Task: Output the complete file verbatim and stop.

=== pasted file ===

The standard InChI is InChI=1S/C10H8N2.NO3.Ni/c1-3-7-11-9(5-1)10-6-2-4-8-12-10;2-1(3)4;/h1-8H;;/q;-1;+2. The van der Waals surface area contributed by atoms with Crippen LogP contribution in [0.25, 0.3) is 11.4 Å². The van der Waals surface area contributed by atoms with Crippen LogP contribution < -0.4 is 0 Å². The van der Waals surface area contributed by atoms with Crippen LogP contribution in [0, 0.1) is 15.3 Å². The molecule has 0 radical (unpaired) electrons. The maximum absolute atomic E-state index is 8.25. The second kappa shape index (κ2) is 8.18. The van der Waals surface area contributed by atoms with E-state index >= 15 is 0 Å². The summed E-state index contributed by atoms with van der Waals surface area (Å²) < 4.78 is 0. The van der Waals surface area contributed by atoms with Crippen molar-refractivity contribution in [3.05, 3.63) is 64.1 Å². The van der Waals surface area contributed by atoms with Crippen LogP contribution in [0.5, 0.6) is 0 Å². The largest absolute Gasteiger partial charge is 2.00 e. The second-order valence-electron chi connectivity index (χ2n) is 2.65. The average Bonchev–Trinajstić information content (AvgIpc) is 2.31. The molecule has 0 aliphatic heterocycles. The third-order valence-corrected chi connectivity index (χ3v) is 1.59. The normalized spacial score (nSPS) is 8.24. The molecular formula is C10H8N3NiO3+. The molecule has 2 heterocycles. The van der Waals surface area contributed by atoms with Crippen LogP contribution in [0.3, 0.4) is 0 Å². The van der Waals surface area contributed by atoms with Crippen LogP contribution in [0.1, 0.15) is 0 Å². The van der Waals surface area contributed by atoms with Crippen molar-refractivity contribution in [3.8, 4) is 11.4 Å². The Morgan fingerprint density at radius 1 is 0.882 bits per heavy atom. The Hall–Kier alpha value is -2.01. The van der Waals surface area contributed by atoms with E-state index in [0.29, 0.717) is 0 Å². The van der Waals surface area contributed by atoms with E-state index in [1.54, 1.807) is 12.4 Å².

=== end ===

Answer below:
The standard InChI is InChI=1S/C10H8N2.NO3.Ni/c1-3-7-11-9(5-1)10-6-2-4-8-12-10;2-1(3)4;/h1-8H;;/q;-1;+2. The van der Waals surface area contributed by atoms with Crippen LogP contribution in [0.25, 0.3) is 11.4 Å². The van der Waals surface area contributed by atoms with Crippen LogP contribution < -0.4 is 0 Å². The van der Waals surface area contributed by atoms with Crippen LogP contribution in [0, 0.1) is 15.3 Å². The molecule has 0 radical (unpaired) electrons. The maximum absolute atomic E-state index is 8.25. The second kappa shape index (κ2) is 8.18. The van der Waals surface area contributed by atoms with E-state index >= 15 is 0 Å². The summed E-state index contributed by atoms with van der Waals surface area (Å²) < 4.78 is 0. The van der Waals surface area contributed by atoms with Crippen molar-refractivity contribution in [3.05, 3.63) is 64.1 Å². The van der Waals surface area contributed by atoms with Crippen LogP contribution in [0.5, 0.6) is 0 Å². The largest absolute Gasteiger partial charge is 2.00 e. The second-order valence-electron chi connectivity index (χ2n) is 2.65. The average Bonchev–Trinajstić information content (AvgIpc) is 2.31. The molecule has 0 aliphatic heterocycles. The third-order valence-corrected chi connectivity index (χ3v) is 1.59. The normalized spacial score (nSPS) is 8.24. The molecular formula is C10H8N3NiO3+. The molecule has 2 heterocycles. The van der Waals surface area contributed by atoms with Crippen LogP contribution in [0.3, 0.4) is 0 Å². The van der Waals surface area contributed by atoms with Crippen LogP contribution in [0.1, 0.15) is 0 Å². The van der Waals surface area contributed by atoms with Crippen molar-refractivity contribution in [3.8, 4) is 11.4 Å². The Morgan fingerprint density at radius 1 is 0.882 bits per heavy atom. The Hall–Kier alpha value is -2.01. The van der Waals surface area contributed by atoms with E-state index in [0.29, 0.717) is 0 Å². The van der Waals surface area contributed by atoms with E-state index in [1.54, 1.807) is 12.4 Å².